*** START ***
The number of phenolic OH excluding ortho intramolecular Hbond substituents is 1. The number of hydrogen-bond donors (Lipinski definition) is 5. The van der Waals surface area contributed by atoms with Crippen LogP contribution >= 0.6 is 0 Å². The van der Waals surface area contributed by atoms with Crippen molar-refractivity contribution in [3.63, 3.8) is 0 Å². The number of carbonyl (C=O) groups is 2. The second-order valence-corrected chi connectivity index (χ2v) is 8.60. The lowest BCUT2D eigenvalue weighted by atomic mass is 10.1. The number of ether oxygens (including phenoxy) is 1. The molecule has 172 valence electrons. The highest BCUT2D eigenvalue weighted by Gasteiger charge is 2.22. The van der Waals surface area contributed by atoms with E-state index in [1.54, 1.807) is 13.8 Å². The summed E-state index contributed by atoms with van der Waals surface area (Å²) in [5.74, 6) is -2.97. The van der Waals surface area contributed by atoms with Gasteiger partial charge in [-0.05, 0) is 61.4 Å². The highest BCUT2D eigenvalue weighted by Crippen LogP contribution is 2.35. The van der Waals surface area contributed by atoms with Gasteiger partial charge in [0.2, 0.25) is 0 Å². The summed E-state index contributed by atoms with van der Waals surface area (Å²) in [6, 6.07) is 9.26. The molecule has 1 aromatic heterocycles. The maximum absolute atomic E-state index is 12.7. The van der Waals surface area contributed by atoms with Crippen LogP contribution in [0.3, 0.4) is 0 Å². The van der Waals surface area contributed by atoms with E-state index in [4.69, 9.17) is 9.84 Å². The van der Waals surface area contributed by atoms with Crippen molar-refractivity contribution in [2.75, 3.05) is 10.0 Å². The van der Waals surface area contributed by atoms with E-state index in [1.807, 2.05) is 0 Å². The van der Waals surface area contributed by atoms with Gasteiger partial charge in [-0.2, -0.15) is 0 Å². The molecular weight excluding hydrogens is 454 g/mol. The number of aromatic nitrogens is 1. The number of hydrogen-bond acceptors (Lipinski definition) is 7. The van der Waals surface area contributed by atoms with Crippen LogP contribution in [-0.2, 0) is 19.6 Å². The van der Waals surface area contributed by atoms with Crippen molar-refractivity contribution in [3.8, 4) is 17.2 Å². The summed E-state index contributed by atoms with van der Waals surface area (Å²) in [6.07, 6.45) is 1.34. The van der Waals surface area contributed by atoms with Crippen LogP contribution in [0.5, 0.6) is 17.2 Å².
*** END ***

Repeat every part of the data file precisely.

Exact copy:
The number of phenolic OH excluding ortho intramolecular Hbond substituents is 1. The number of hydrogen-bond donors (Lipinski definition) is 5. The van der Waals surface area contributed by atoms with Crippen LogP contribution >= 0.6 is 0 Å². The van der Waals surface area contributed by atoms with Crippen molar-refractivity contribution in [3.63, 3.8) is 0 Å². The number of carbonyl (C=O) groups is 2. The second-order valence-corrected chi connectivity index (χ2v) is 8.60. The lowest BCUT2D eigenvalue weighted by atomic mass is 10.1. The number of ether oxygens (including phenoxy) is 1. The molecule has 172 valence electrons. The highest BCUT2D eigenvalue weighted by Gasteiger charge is 2.22. The van der Waals surface area contributed by atoms with E-state index in [1.54, 1.807) is 13.8 Å². The summed E-state index contributed by atoms with van der Waals surface area (Å²) in [5.74, 6) is -2.97. The van der Waals surface area contributed by atoms with Gasteiger partial charge in [-0.05, 0) is 61.4 Å². The highest BCUT2D eigenvalue weighted by Crippen LogP contribution is 2.35. The van der Waals surface area contributed by atoms with Gasteiger partial charge in [0.2, 0.25) is 0 Å². The summed E-state index contributed by atoms with van der Waals surface area (Å²) in [6, 6.07) is 9.26. The molecule has 1 aromatic heterocycles. The maximum absolute atomic E-state index is 12.7. The van der Waals surface area contributed by atoms with Crippen LogP contribution in [0.3, 0.4) is 0 Å². The van der Waals surface area contributed by atoms with E-state index in [4.69, 9.17) is 9.84 Å². The van der Waals surface area contributed by atoms with Crippen molar-refractivity contribution in [2.75, 3.05) is 10.0 Å². The van der Waals surface area contributed by atoms with E-state index in [1.807, 2.05) is 0 Å². The van der Waals surface area contributed by atoms with Gasteiger partial charge in [-0.2, -0.15) is 0 Å². The molecular weight excluding hydrogens is 454 g/mol. The number of aromatic nitrogens is 1. The number of hydrogen-bond acceptors (Lipinski definition) is 7. The van der Waals surface area contributed by atoms with Crippen LogP contribution in [-0.2, 0) is 19.6 Å². The van der Waals surface area contributed by atoms with Crippen molar-refractivity contribution in [3.8, 4) is 17.2 Å². The summed E-state index contributed by atoms with van der Waals surface area (Å²) in [6.07, 6.45) is 1.34. The van der Waals surface area contributed by atoms with Crippen LogP contribution in [0.5, 0.6) is 17.2 Å².